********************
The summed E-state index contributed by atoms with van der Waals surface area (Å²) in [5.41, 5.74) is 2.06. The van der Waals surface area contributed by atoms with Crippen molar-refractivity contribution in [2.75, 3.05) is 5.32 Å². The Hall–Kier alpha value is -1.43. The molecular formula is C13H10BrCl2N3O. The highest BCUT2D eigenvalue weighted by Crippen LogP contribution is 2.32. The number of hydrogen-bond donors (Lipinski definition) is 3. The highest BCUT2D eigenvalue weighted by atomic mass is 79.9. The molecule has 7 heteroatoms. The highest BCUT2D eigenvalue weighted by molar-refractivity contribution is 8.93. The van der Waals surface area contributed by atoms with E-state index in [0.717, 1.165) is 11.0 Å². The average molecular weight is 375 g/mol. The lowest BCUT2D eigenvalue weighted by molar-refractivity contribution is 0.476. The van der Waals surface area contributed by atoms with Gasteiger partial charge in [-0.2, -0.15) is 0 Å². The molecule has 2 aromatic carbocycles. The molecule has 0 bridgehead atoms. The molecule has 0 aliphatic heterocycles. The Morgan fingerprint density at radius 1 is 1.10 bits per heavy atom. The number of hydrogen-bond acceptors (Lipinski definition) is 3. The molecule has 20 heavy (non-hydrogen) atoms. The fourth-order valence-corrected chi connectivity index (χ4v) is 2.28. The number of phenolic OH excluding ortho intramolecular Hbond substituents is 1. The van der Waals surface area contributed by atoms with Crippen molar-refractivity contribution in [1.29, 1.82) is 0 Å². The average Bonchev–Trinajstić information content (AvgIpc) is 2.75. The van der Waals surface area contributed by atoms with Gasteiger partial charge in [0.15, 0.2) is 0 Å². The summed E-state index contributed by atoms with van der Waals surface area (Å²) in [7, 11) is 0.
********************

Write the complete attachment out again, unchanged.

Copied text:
The summed E-state index contributed by atoms with van der Waals surface area (Å²) in [5.41, 5.74) is 2.06. The van der Waals surface area contributed by atoms with Crippen molar-refractivity contribution in [2.75, 3.05) is 5.32 Å². The Hall–Kier alpha value is -1.43. The molecular formula is C13H10BrCl2N3O. The highest BCUT2D eigenvalue weighted by Crippen LogP contribution is 2.32. The number of hydrogen-bond donors (Lipinski definition) is 3. The highest BCUT2D eigenvalue weighted by atomic mass is 79.9. The molecule has 7 heteroatoms. The highest BCUT2D eigenvalue weighted by molar-refractivity contribution is 8.93. The van der Waals surface area contributed by atoms with E-state index in [0.717, 1.165) is 11.0 Å². The average molecular weight is 375 g/mol. The lowest BCUT2D eigenvalue weighted by molar-refractivity contribution is 0.476. The van der Waals surface area contributed by atoms with Gasteiger partial charge in [-0.2, -0.15) is 0 Å². The molecule has 2 aromatic carbocycles. The molecule has 0 bridgehead atoms. The molecule has 0 aliphatic heterocycles. The Morgan fingerprint density at radius 1 is 1.10 bits per heavy atom. The number of hydrogen-bond acceptors (Lipinski definition) is 3. The molecule has 20 heavy (non-hydrogen) atoms. The fourth-order valence-corrected chi connectivity index (χ4v) is 2.28. The number of phenolic OH excluding ortho intramolecular Hbond substituents is 1. The van der Waals surface area contributed by atoms with Crippen molar-refractivity contribution in [1.29, 1.82) is 0 Å². The average Bonchev–Trinajstić information content (AvgIpc) is 2.75. The van der Waals surface area contributed by atoms with Gasteiger partial charge in [0.15, 0.2) is 0 Å². The summed E-state index contributed by atoms with van der Waals surface area (Å²) in [7, 11) is 0.